If I forgot the password to my password manager, I would be in big, big trouble! However, it is also the password for my mum’s computer, so my mum, my dad, and my brother know it as well. I don’t think it is very likely that all of us will forget it at the same time.
As I said, I used to have the same problem as all of you, but the software allows me to have multiple complicated passwords that can be updated regularly, and all I have to do is remember my one original password. I highly recommend it.
Hi David and everyone,
I often use same user ID and password for my accounts. I know it is dangerous but I can’t control and remember many IDs and passwords. I stock 3 or 4 passwords and change my password every 2 or 3 month. When I change my password, I choose it from my stocks. Even though I use same stocking passwords, I sometimes get in trouble with forgetting user IDs and passwords.
Your family seems to be cooperative. Lucky you! My husband doesn’t try to remember any passwords or PINs. He always leaves all of those things to me. He is just like my father. When my mother died, no one in my family knew anything about our money or insurance. I wonder why I’ve chosen the same type husband as my mother!
> all I have to do is remember my one original password. I highly recommend it.
Hearing words like “software”, my brain automatically warns me, “It’s difficult!” As you know, I’m a very low tech person and unlike you, I’m bad with computer, so I’m worried about if I could handle the software in the first place, as someone else also mentioned. The software could be another source of trouble in my case!
There was a parents’ meeting to choose 役員 members for next year at my son’s kindergarten yesterday. No one applied for the positions, so we decided it by janken and I lost it! ティラリ～ （ﾟдﾟlll）I was a bit upset, but anyway, I’ll do it for my son.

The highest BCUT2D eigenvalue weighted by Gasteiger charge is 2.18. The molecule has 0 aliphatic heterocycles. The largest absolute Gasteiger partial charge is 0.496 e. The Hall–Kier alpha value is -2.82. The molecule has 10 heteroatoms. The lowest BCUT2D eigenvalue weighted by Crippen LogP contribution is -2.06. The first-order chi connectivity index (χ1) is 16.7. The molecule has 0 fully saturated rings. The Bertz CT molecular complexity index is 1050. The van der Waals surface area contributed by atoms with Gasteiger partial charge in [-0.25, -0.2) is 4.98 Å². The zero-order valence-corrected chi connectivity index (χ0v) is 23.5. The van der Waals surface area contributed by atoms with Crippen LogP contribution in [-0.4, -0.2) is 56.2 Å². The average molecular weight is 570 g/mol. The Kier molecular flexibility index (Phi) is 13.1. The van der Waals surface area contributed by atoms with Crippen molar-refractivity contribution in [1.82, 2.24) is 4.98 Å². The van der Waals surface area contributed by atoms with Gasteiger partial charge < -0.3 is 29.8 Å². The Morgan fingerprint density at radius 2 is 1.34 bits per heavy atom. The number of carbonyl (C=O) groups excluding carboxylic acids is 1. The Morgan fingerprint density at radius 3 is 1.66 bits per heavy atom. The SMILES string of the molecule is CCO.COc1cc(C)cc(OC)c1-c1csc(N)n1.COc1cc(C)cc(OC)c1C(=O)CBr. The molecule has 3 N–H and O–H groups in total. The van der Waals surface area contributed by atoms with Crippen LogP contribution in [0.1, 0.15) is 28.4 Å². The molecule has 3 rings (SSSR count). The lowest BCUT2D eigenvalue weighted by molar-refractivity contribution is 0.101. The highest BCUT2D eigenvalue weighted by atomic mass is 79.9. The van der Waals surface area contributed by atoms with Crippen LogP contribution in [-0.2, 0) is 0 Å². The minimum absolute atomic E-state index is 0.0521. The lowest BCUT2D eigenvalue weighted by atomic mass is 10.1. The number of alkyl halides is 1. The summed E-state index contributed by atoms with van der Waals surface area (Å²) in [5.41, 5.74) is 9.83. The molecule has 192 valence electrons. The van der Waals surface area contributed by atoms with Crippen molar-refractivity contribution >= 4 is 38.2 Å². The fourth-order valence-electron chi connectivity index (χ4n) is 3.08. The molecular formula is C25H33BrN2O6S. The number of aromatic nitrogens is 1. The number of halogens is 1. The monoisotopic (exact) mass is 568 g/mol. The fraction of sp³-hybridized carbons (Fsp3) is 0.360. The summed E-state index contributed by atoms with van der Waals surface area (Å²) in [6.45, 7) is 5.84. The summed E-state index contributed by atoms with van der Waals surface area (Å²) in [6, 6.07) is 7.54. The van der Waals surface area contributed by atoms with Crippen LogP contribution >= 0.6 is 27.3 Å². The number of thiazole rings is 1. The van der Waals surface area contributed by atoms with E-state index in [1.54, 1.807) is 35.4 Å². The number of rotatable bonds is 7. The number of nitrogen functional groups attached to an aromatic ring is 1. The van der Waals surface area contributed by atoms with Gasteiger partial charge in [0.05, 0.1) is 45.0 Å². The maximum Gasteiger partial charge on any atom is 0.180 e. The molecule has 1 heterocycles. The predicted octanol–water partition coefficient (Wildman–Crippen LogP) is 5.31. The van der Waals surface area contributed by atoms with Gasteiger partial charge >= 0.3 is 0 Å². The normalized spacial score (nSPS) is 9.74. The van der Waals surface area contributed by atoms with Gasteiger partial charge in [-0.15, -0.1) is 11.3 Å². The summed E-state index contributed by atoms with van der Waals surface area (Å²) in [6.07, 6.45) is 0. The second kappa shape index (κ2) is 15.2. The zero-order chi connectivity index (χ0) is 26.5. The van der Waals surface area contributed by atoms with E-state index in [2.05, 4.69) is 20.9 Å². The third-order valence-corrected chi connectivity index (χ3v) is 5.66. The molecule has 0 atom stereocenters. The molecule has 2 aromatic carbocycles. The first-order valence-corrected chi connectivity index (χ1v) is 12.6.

By the way, the rules are made very friendly to mothers having more than two children in his kindergarten. If you have any other children before kindergarten or if you were a 役員 member in the last five years, you’re automatically exempted from the candidates. Actually, I realized the fact that most mothers come under either one of the conditions first after my son entered there last year! Every year I find it unfair because every family pays exactly the same nursery fee, but a person like me having only a single child ends up having a higher probability to become a 役員 than others, although my son will be there for only another year(two years in total), while their children will be there 6 years or more in total. I don’t think it’s only me who is aware of the unfairness, but unfortunately, mothers having only one child is in the minority and I know I’d be called “inhuman” if I pointed it out, so I just accept the unfair rules. The only thing I can’t accept is that there’s a mood among mothers that it’s natural for mothers having a single child should be a 役員 because they have more free time, but I don’t think it is always the case. For example, mothers whose parents live very close to their houses often have more spare time than I do!
I heard that things are different in elementary schools. Apparently, you become a 役員 based on the number of your children in most elementary schools. I prefer the way of thinking. It’s fairer.
Thank you for listening to
I copied my comment before I sent it, but I seem to have failed to copy all the part, so I ended up posting two comments finally. Sorry for breaking the rule. By the way, the last word is missing too.
Thank you for listening to “me”.
Oops, I forgot to say something. Like most people say, I also can’t remember my passwords. I wrote them down in my secret notebook because I don’t use the same password for everything. So if I lose THE notebook… thinking about it, it gives me a headache…
Please have a great weekend!